On May 2, 2012, the United Methodist Church held their annual General Assembly in Tampa, Florida, where they voted on the issue of divestment from the State of Israel for its treatment of Palestinians by boycotting companies such as Caterpillar, Hewlett Packard, and Motorola, who profit from the Israeli Occupation. The New York Times reported that:
“After an afternoon of impassioned debate and several votes, the delegates overwhelmingly passed a more neutral resolution calling for ‘positive’ investment to encourage economic development ‘in Palestine.’
“However, the Methodists also passed a strongly worded resolution denouncing the Israeli occupation and the settlements, and calling for ‘all nations to prohibit the import of products made by companies in Israeli settlements on Palestinian land.’”
Susanne Hoder, a Methodist from Rhode Island and a spokeswoman for a group for divestment, the United Methodist Kairos Response said that even though at the General Assembly, divestment was defeated by a 2-to-1 ratio in two separate votes, four geographic regions of the Methodist Church — Northern Illinois, California Pacific, New York and West Ohio — had already voted to pull out their own investments. “We expect that more United Methodist conferences will do this,” she said.
The Presbyterian Church USA will also hold a similar vote at their upcoming conference in June. In 2004, the Presbyterians voted for divestment but voted against it at their next general assembly two years later.
Many are disappointed and frustrated by such wishy-washy positions and watering down of perfectly reasonable, non-violent approaches to defeating injustice, resulting in statements of support without any meaningful action towards supporting justice.
Sadly and predictably, 2 out of 3 Methodists succumbed to the twisted logic of 1,200 rabbis accusing them of “singling out” Israel for criticism, warning that supporting divestment would “damage the relationship between Jews and Christians.” This overused lobbying tactic nearly always triggers instant shame and self-questioning in White Christians, for cultural reasons that have long passed their time of relevancy.
Anglican Archbishop Desmond Tutu, who was a leader of the anti-apartheid movement in South Africa responded strongly to the pro-Israel rabbis’ tainting of the divestment efforts in an article published in the Tampa Bay Times:
“While they are no doubt well-meaning, I believe that the rabbis and other opponents of divestment are sadly misguided. My voice will always be raised in support of Christian-Jewish ties and against the anti-Semitism that all sensible people fear and detest. But this cannot be an excuse for doing nothing and for standing aside as successive Israeli governments colonize the West Bank and advance racist laws.
“I recall well the words of the Rev. Martin Luther King Jr. in his Letter from a Birmingham Jail in which he confesses to his “Christian and Jewish brothers” that he has been “gravely disappointed with the white moderate … who is more devoted to ‘order’ than to justice; who prefers a negative peace which is the absence of tension to a positive peace which is the presence of justice; who constantly says: ‘I agree with you in the goal you seek, but I cannot agree with your methods of direct action;’ who paternalistically believes he can set the timetable for another man’s freedom. …”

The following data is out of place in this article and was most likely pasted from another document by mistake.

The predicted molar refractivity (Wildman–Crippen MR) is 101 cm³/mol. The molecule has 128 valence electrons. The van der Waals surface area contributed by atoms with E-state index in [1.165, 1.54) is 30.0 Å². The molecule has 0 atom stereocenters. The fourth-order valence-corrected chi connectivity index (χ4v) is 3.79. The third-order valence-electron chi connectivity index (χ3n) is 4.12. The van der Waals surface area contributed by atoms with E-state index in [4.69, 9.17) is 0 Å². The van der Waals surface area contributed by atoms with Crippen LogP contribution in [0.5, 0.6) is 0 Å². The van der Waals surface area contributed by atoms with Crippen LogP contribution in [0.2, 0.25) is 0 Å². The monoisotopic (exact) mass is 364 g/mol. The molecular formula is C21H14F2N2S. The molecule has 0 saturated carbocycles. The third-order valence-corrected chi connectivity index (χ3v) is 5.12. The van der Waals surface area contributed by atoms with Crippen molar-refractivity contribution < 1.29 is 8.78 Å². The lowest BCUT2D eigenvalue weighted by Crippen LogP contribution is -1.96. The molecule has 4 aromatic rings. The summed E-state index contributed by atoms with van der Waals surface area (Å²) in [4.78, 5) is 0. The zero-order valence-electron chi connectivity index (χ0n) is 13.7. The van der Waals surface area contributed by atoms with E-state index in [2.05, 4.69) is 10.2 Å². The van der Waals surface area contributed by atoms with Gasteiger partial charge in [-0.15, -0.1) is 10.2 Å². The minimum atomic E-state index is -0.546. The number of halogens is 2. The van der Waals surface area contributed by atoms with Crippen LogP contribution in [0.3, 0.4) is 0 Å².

On a brighter note, the resolution that passed voiced support to “end all military aid to the region.”
Jewish Voices For Peace was unsurprisingly the most active group pushing for divestment, along with the interfaith group Fellowship of Reconciliation. While they failed to convince the Methodists that “divestment from the Israeli occupation is neither anti-Semitic nor anti-Jewish,” important lessons were learned by the outreach experience.
One thing that became clear to activists was that the targeted companies are fully aware and unrepentant of their role in aiding Israel’s crimes against the Palestinian people. Thus, they can move forward now with clear certainty that there is no point in further negotiating with these corporations.
JVP reported that the General Secretary of the General Board of Church and Society of the UMC, Jim Winkler, recently stated:
“As someone who has been involved in the discussions by UM agencies and ecumenical partners with Caterpillar for six years, I would like to share critical issues we have repeatedly raised with the company.
Regrettably, in all of these meetings, including one last week, Caterpillar has told us it has no intention to change any of its business practices relating to the occupied Palestinian territories.”
Another important development in the struggle for justice is that what was once considered “unthinkable” is now being spoken. Tutu writes:
“If we do not achieve two states in the near future, then the day will certainly arrive when Palestinians move away from seeking a separate state of their own and insist on the right to vote for the government that controls their lives, the Israeli government, in a single, democratic state.”
There are still those who would recoil from the idea of Palestinian and Israeli sharing a land in equality as “antisemitism,” but within the American political context this is a pretty uncomfortable position to maintain. For this reason, opponents of equality have worked hard to stifle debate by reframing the issues using emotional language and veiled threats.
White churches have a lot to lose by upsetting the status quo, while Black churches usually have more pressing local concerns. Church involvement in the divestment movement, even if totally supportive, would be more symbolic than effective for major change. However, it is vital to continue to bring the debate into the general American public in these and various other ways.